Devon is a large rambling county containing within its boundaries two coastlines, two cities, one complete National Park and part of another. The county remains one of Britain's most popular holiday regions, offering more variety in terms of scenic beauty and tourist attractions than most other counties in the UK. The Devon coastlines offer long sandy beaches, rocky coves, daunting cliffs, sparkling estuaries and a liberal scattering of picturesque fishing villages and old-world harbours. Inland Devon is most peoples idea of a rural idyll with its patchwork of irregular green and yellow fields sprawling over steep hillsides, interspersed with pretty thatch and cob country villages and down-to-earth market towns. The National Parks of Dartmoor and Exmoor are beautiful, unique landscapes, very different in character; they are conservation areas where visitors can roam freely over moors, heathland, woods, rivers and prehistoric remains.
History is all around, most particularly in the form of England's maritime heritage, so much a feature of the county's two lively cities Exeter and Plymouth. In addition, there are stately homes, castles and manor houses to visit as well as nearly 50 museums.
The north coast of Devon encompasses many changes in character from east to west. At its most easterly point around Combe Martin, the coastline is backed by Exmoor with deep coombes cutting their way down toward the sea between steeply wooded slopes. West of the moor, from the traditional holiday resorts of Ilfracombe and Woolacombe through to Bude, the coastline presents a spectacular sequence of towering cliffs and jagged headlands. Between the rocky promontories lie long stretches of flat hard beach, a haven for surfers riding the Atlantic rollers. Beyond Westward Ho, the coastline becomes ragged and rocky, especially around the treacherous Hartland Point, where the cliff face drops a spinetingling 325ft sheer to the violent breakers below. Often this stretch of coast is only approachable down perilously steep cliff paths. Here and there, however, charming little villages like Clovelly are found huddled against the cliff tops, perched high above their harbours and beyond the reach of the worst excesses of ferocious Atlantic gales.
Devon's south coast is quite different, the sea's aspect is more tranquil and the climate more favourable, hence there is a much larger concentration of the county's population clustered in and around its environs. In 1983 the resorts of Brixham, Torquay and Paignton, a long established seaside playground, were re-launched as the English Riviera, an exotic, yet still very English alternative to continental travel. It is noted for its colourful, luxuriant vegetation, its golden sands, the vivid blueness of sea and sky and the relaxed Mediterranean atmosphere particularly of its leading resort Torquay. North of the Devon Riviera lies the ancient city of Exeter, layered with centuries of history; Exeter and its immediate vicinity offers a great variety of fine buildings - cathedral, castles, abbeys, mansions, cottages, guildhalls and schools. South-west along the line of the coast is Devon's other great city, the historic port of Plymouth, cradle of Britain's maritime supremacy. The history of both cities, despite their being geographically remote from central England, is inextricably bound-up in the passing pageantry of the country's long history. Today, both also offer holiday recreations - sightseeing, fishing, swimming and boating in particular.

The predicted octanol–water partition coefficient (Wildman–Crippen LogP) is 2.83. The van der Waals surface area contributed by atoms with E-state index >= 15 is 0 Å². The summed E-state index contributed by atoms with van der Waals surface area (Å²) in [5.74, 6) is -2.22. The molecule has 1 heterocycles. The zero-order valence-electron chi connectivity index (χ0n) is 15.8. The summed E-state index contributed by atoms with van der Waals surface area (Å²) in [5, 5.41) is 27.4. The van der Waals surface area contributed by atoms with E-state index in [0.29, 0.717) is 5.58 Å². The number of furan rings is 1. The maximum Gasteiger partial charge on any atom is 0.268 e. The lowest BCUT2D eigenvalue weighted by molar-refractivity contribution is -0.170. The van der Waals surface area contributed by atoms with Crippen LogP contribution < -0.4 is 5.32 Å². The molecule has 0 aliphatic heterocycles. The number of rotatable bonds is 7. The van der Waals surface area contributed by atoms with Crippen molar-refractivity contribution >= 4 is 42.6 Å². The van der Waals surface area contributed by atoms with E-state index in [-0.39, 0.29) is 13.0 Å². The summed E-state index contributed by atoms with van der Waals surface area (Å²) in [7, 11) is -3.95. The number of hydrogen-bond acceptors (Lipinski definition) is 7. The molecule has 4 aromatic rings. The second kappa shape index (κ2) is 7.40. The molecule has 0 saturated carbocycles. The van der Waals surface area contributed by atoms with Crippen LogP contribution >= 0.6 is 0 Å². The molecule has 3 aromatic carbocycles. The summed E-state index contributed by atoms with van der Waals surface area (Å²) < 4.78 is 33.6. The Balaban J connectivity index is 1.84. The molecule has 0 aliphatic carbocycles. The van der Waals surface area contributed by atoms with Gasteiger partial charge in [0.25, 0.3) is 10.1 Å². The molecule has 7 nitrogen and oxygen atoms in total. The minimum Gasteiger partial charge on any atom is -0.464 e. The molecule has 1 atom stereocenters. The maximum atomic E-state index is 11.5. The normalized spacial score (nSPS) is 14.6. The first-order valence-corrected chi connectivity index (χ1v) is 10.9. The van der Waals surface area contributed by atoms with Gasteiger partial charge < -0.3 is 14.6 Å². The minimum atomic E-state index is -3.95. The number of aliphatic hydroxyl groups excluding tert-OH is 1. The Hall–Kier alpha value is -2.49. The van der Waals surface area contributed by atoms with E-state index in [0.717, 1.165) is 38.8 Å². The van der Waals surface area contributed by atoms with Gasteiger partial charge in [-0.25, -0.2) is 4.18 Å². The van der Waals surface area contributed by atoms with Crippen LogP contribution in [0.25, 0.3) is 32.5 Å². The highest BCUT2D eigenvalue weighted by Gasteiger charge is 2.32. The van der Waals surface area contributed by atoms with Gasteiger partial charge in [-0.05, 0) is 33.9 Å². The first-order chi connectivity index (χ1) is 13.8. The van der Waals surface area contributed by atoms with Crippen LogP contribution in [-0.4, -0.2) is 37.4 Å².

Lying behind much of the south coast looms the vast expanse of Dartmoor, a National Park since 1951 and principally a place to experience the great outdoors. Much of the Dartmoor uplands are covered in bracken and heather punctuated by stark, wind-torn granite outcrops rearing-up from amongst desolate bogs. The last great wilderness in southern England, Dartmoor is guardian to many prehistoric remains including hill forts, barrows, hut circles and mysterious standing stones, dating back some 6000 years - mute reminders of the moor's earlier inhabitants, thriving prehistoric communities. In addition to the rugged solitude of much of its terrain and the opportunity of communing with the base elements of nature, visitors can also enjoy the pleasures of picturesque villages such as Widdecombe and Buckland, charming old churches and the less forbidding lush rolling hills that fringe the moor.
Devon's rural heartland is generally unspoilt by modern development, working tractors are often the sole reminder of the 21 st cent. Townships here remain market towns in the true sense, operating as centres for the surrounding agricultural areas; genuine livestock markets rather than their more commercialised modern counterparts. Randomly scattered outside the towns are some of Devon's prettiest villages hidden amongst acres of farmed fields, hillocks, copses and meadows, the whole web laced together by alarmingly narrow lanes. Typical of Devon's remote and hilly central core is the 2-mile undulating footpath winding its course from Puddington to the aptly named No Man's Land.